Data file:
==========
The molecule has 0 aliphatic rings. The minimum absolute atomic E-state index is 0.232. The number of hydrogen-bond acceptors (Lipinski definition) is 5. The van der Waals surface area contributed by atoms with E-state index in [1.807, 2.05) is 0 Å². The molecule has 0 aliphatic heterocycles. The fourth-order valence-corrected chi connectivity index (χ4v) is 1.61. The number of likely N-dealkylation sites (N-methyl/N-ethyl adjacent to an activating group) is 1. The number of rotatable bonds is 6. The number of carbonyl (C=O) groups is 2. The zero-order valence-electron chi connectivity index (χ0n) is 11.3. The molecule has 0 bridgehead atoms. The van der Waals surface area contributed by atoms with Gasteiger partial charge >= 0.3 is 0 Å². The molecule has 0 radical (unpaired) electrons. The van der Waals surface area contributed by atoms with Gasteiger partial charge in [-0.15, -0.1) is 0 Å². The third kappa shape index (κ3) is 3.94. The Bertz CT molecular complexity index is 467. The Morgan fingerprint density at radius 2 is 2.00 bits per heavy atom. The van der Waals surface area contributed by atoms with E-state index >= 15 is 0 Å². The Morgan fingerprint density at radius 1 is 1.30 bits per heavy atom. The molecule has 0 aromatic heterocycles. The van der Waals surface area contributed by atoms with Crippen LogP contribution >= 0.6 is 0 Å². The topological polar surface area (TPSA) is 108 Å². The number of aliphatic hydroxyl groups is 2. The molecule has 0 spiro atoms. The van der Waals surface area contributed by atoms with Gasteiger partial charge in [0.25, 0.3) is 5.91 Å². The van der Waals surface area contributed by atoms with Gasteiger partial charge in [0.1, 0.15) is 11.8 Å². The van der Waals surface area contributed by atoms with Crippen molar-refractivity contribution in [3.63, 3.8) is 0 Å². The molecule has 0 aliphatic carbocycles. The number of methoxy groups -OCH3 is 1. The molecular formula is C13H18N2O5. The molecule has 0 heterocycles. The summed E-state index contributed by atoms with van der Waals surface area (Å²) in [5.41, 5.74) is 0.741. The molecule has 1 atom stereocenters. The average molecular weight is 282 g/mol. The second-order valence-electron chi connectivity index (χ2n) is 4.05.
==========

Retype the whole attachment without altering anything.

The molecule has 0 aliphatic rings. The minimum absolute atomic E-state index is 0.232. The number of hydrogen-bond acceptors (Lipinski definition) is 5. The van der Waals surface area contributed by atoms with E-state index in [1.807, 2.05) is 0 Å². The molecule has 0 aliphatic heterocycles. The fourth-order valence-corrected chi connectivity index (χ4v) is 1.61. The number of likely N-dealkylation sites (N-methyl/N-ethyl adjacent to an activating group) is 1. The number of rotatable bonds is 6. The number of carbonyl (C=O) groups is 2. The zero-order valence-electron chi connectivity index (χ0n) is 11.3. The molecule has 0 bridgehead atoms. The van der Waals surface area contributed by atoms with Gasteiger partial charge >= 0.3 is 0 Å². The molecule has 0 radical (unpaired) electrons. The van der Waals surface area contributed by atoms with Gasteiger partial charge in [-0.15, -0.1) is 0 Å². The third kappa shape index (κ3) is 3.94. The Bertz CT molecular complexity index is 467. The Morgan fingerprint density at radius 2 is 2.00 bits per heavy atom. The van der Waals surface area contributed by atoms with E-state index >= 15 is 0 Å². The Morgan fingerprint density at radius 1 is 1.30 bits per heavy atom. The molecule has 0 aromatic heterocycles. The van der Waals surface area contributed by atoms with Crippen LogP contribution >= 0.6 is 0 Å². The topological polar surface area (TPSA) is 108 Å². The number of aliphatic hydroxyl groups is 2. The molecule has 0 spiro atoms. The van der Waals surface area contributed by atoms with Gasteiger partial charge in [0.25, 0.3) is 5.91 Å². The van der Waals surface area contributed by atoms with Gasteiger partial charge in [0.1, 0.15) is 11.8 Å². The van der Waals surface area contributed by atoms with Crippen molar-refractivity contribution in [3.63, 3.8) is 0 Å². The molecule has 0 aliphatic carbocycles. The number of methoxy groups -OCH3 is 1. The molecular formula is C13H18N2O5. The molecule has 0 heterocycles. The summed E-state index contributed by atoms with van der Waals surface area (Å²) in [5.41, 5.74) is 0.741. The molecule has 1 atom stereocenters. The average molecular weight is 282 g/mol. The second-order valence-electron chi connectivity index (χ2n) is 4.05.